University Researchers Find That CBD Helps Fight COVID-19 Infection in Human Cells

The researchers plan to test the association further in clinical trials.

By Natalie Hoge

A group of UChicago researchers recently published a study that found that CBD may help block the COVID-19 virus in mice and human cells. Scientists believe that CBD interacts with the host’s endoplasmic reticulum and interferon signaling pathways in order to block SARS-CoV-2 replication.

Glenn Randall, one of the authors of the study, is a Professor in the Department of Microbiology. When starting the research process, Randall recalled that the team first brainstormed chemicals that could have anti-SARS properties.

“CBD was suggested because it has anti-inflammatory properties that we thought might dampen a hyperaggressive immune response associated with later stages of COVID-19 disease pathology,” Randall said.

Randall explained that there were a number of surprising results during the study. “The first surprise was that CBD actually directly blocks the ability of SARS-CoV-2 to replicate in lung cells and animal models of COVID. It directly activated genes that our body uses to fight viral infections,” he said. “The second surprise was that patients who were taking an FDA-approved formulation of CBD used to treat epilepsy had significantly less incidence of COVID than similar patients who were not taking CBD.”

In an interview with The Maroon , Randall described his hopes for the researchers’ next steps. “It is impossible to know the value of CBD in treating or preventing COVID without a carefully designed clinical trial. [UChicago researchers] are trying to develop such a trial now.”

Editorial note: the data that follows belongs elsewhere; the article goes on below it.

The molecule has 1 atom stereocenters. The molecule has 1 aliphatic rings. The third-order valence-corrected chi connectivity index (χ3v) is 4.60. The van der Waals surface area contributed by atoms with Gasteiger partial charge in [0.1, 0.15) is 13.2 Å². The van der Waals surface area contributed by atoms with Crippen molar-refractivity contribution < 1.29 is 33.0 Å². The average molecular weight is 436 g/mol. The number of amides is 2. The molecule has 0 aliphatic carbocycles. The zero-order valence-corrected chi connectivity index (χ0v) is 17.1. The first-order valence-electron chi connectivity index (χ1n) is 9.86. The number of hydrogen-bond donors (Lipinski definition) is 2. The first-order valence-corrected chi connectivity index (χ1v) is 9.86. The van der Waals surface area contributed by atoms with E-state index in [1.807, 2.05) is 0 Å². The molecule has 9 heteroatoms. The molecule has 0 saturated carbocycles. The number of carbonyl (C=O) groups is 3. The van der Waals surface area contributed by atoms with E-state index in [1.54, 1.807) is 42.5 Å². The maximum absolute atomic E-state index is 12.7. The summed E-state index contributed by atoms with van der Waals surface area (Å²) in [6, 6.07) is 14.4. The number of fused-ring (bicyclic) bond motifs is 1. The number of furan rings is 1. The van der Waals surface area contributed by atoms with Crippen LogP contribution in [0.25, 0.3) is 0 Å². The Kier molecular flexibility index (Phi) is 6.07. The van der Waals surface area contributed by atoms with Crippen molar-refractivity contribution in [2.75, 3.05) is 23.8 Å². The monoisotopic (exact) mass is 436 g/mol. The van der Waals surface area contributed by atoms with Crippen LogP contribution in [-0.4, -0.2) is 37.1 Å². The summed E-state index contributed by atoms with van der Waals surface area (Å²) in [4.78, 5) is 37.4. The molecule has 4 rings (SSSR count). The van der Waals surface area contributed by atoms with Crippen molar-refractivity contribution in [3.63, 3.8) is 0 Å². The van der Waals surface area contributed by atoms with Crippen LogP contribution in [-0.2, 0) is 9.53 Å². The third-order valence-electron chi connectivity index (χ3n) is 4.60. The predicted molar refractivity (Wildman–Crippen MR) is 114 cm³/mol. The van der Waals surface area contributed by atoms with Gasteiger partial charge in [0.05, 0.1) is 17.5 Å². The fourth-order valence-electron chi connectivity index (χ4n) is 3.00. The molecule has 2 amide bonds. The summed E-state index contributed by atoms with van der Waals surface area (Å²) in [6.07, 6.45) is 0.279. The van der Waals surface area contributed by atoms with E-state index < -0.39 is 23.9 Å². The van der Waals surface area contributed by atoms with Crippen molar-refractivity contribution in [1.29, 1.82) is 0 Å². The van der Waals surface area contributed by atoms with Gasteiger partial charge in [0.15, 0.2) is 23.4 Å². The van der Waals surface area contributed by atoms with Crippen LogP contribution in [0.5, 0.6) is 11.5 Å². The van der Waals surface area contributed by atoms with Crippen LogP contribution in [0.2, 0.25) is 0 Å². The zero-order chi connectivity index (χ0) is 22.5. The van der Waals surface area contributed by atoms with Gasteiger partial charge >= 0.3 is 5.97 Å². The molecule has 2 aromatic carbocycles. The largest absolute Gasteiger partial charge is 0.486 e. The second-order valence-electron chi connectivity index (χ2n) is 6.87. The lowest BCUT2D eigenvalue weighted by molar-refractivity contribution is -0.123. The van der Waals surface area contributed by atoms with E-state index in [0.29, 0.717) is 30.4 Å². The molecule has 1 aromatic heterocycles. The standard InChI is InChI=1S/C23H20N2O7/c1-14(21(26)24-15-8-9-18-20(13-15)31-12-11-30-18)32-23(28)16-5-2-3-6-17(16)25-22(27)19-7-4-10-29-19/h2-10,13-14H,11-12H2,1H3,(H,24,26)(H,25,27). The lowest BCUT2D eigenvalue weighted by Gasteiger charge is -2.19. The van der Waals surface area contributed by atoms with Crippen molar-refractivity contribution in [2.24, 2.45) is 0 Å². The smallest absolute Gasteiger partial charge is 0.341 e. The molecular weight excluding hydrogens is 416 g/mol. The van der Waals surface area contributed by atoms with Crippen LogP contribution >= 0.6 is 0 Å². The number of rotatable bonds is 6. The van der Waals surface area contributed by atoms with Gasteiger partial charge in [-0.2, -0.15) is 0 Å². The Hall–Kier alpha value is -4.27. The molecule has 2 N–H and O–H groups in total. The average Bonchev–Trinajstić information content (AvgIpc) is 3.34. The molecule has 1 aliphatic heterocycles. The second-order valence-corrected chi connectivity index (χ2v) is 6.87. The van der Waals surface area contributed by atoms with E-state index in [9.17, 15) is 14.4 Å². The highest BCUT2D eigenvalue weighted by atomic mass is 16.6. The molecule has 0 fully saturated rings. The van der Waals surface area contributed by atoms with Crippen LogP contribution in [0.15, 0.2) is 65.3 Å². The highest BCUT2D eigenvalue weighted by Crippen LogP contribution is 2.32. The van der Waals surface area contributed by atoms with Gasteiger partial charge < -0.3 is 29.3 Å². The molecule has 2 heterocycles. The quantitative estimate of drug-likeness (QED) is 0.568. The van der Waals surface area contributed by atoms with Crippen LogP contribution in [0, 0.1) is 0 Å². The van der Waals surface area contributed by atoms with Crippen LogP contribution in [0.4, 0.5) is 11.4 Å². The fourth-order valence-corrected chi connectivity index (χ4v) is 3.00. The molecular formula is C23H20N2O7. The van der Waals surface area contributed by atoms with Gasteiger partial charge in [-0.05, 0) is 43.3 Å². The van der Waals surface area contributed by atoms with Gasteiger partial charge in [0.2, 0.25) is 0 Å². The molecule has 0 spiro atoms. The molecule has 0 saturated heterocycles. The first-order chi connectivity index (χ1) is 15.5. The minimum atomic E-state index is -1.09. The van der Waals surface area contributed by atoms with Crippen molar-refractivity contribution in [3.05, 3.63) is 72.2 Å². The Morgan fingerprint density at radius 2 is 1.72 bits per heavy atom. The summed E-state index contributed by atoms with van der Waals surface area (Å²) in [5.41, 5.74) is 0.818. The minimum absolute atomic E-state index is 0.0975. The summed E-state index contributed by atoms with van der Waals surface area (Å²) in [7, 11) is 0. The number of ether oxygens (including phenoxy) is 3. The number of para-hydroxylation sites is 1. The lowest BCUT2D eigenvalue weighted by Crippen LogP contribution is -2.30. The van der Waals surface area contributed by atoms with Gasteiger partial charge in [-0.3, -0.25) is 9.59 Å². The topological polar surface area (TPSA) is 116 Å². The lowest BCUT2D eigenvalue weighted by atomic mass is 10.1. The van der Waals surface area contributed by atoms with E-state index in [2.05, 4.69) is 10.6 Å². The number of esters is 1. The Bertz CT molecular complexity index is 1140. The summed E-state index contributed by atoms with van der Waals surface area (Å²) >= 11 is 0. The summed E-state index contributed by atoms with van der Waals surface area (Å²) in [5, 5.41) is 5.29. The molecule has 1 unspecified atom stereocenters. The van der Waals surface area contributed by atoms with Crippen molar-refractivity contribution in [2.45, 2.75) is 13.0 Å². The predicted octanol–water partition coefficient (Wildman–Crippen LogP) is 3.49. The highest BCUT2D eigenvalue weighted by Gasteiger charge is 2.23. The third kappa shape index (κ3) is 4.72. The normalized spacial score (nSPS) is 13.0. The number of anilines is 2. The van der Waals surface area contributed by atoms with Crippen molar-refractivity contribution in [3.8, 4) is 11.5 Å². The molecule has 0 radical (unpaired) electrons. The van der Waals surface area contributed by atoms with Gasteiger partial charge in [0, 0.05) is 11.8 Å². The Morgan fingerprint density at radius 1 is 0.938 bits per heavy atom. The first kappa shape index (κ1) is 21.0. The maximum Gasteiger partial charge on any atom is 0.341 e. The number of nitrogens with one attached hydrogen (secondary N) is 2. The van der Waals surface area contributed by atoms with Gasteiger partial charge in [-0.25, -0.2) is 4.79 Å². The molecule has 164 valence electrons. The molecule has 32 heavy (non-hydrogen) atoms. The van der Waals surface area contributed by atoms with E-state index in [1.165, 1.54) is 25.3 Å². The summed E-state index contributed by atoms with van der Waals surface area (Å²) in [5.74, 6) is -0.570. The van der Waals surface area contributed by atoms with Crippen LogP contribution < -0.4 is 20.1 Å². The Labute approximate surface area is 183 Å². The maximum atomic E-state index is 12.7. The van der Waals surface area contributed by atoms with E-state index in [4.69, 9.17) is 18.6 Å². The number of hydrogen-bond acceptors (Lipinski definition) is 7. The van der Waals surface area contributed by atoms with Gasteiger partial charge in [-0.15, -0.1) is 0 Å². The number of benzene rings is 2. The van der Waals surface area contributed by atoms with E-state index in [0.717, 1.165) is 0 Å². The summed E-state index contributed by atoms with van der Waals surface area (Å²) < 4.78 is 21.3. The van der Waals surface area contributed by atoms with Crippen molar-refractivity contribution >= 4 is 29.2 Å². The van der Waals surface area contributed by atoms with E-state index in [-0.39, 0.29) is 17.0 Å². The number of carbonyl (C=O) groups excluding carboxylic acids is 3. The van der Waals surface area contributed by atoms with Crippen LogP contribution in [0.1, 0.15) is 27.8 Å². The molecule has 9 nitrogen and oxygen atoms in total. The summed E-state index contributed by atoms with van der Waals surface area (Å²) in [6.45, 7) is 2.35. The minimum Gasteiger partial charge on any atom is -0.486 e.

Randall also emphasized that the study results should not undermine the current federal guidelines for COVID-19 prevention. “Neither CBD nor marijuana is an accepted preventative for COVID at this time. Vaccines and masking are proven approaches to prevent severe COVID, and CBD should not take their place,” said Randall.

The Maroon also spoke with Dr. Thomas Best of the Center for Health and the Social Sciences about his work for the study. Best echoed Randall’s surprise at their results.

“What was overall surprising to me is that [as] I kept adding more and more controls, or statistical checks and balances, to try to eliminate confounding [evidence]…the association between having a record of CBD and testing positive for COVID was still a significant negative association,” Best said.

Best learned from mistakes with early data, which helped him improve the study’s methods. Prior to working with the National Covid Cohort Collaborative (N3C), Best learned that it’s important, “to be careful about assumptions you make with medical record data. It’s not always clear how different variables are defined, and one needs to be careful and forthright about any assumptions that they made that might be questionable.”

Best also spoke about the interdisciplinary nature of the study. “The number of authors on this is more than I’ve ever been part of, and the depth of work that was done by the collective is more than I’ve ever been part of,” he said. “The different perspectives, the number of different experiments that [were] done, both [with] patients and in cellular analysis, and in mice…. It’s all in one paper.”